One of the objectives of SHOW is to explore business schemes for automated vehicles that are cost-efficient and can be adapted to existing and planned infrastructure, to fleets, as well as to different cities and regions and their operational and legal framework.

For this reason, several SHOW partners are investigating Business and Operating Models for Connected, Cooperative and Automated Mobility (CCAM). During Summer 2020, they worked on providing an overview of business and operating models for existing mobility services covering different types of services (MaaS, LaaS and DRT) and to benchmark them to identify relevant potentials for new business and operating models.

Below we summarise SHOW’s first insights on business and operating models for CCAM:

  • Parking vehicles and therefore not used services do not earn money, so it is important to maximise the utilisation of the vehicle. So, considering a mixed mobility services approach (MaaS, LaaS and DRT) could open the way to new business models or to extend existing established business.
  • Consideration of the whole business ecosystem including all sub-systems (analysing the second and third line within the mobility service) and all user and operating roles is very important to generate an adequate view with all opportunities, costs and revenue streams to get a complete picture and to identify business potentials for cost reduction or increased business success
  • CAPEX (capital expense) and OPEX (operation expense) are the main barriers for earning money, but OPEX could offer business opportunities by extending the value chain for the mobility service itself by opening it up to new participants.

Analysing the state-of-the-art regarding mobility services, mixed mobility models have been identified as promising and potentially reforming a lot of traditional business models. A mixed business model means that a service combines two different approaches, e.g. the comfortable flexible transportation of DRT and a logistic service delivering parcels to customers. An example of such a future service is shown below.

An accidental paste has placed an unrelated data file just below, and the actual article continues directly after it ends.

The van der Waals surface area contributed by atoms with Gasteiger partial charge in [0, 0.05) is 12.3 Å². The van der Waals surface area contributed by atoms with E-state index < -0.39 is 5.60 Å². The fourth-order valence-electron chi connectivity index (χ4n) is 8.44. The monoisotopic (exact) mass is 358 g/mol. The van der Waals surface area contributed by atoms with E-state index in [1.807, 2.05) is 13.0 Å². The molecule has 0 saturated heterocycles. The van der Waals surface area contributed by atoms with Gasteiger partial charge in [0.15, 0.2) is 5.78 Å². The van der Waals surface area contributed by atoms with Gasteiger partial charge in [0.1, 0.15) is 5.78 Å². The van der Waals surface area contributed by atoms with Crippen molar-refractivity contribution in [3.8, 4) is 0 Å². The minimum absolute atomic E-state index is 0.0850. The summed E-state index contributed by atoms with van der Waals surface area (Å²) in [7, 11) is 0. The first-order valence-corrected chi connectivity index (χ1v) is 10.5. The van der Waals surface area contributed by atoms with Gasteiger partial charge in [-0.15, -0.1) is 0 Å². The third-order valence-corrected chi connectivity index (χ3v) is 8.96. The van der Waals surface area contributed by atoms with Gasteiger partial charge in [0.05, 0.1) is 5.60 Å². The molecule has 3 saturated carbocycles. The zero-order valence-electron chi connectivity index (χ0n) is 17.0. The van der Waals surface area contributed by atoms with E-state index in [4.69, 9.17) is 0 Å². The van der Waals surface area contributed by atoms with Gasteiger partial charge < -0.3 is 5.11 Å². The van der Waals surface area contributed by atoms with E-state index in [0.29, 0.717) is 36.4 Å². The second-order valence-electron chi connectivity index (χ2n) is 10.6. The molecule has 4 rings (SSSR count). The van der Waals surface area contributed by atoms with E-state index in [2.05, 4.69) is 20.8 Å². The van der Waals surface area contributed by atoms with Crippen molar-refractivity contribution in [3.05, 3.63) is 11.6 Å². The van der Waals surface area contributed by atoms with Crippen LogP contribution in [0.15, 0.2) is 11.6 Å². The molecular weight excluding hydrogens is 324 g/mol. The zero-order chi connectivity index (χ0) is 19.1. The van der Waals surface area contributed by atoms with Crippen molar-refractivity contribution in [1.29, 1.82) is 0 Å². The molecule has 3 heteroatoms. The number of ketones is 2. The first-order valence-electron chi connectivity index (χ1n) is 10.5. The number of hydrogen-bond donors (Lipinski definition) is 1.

Preliminary business model for mixed mobility services (Source: SHOW internal)

Furthermore, SHOW partners highlighted that behind these business models are complex IT systems for e.g. time planning, infotainment and routing.

Research and development in the digital ecosystems of automation is the market opportunity for OEMs, because generally these ecosystems have the tendency to blur industry boundaries and cause convergence.

All the conclusions and results together build the ecosystem for the development of new business and operating models of SHOW. These models will be further developed and demonstrated at the project’s pilot sites in 2022-2023.

More information, please contact:

Jörg Worschech, IESTA – Institut fuer Innovative Energie-Stoffaustauschsysteme, Wien, Austria. Email: Joerg.worschech [at]

Romina Quaranta, T-Systems International GmbH, Frankfurt am Main, Germany, Email: Romina.quaranta [at]

This article is a summary of the deliverable D2.1 called “Benchmarking of existing business / operating models and best practices”, which will be uploaded to the SHOW website once approved by the European Commission. The deliverable was a collaboration between IESTA, Bax Innovation Consulting, T-Systems, Transdev, Swarco Mizar, CTLUP, and RISE – Research Institutes of Sweden.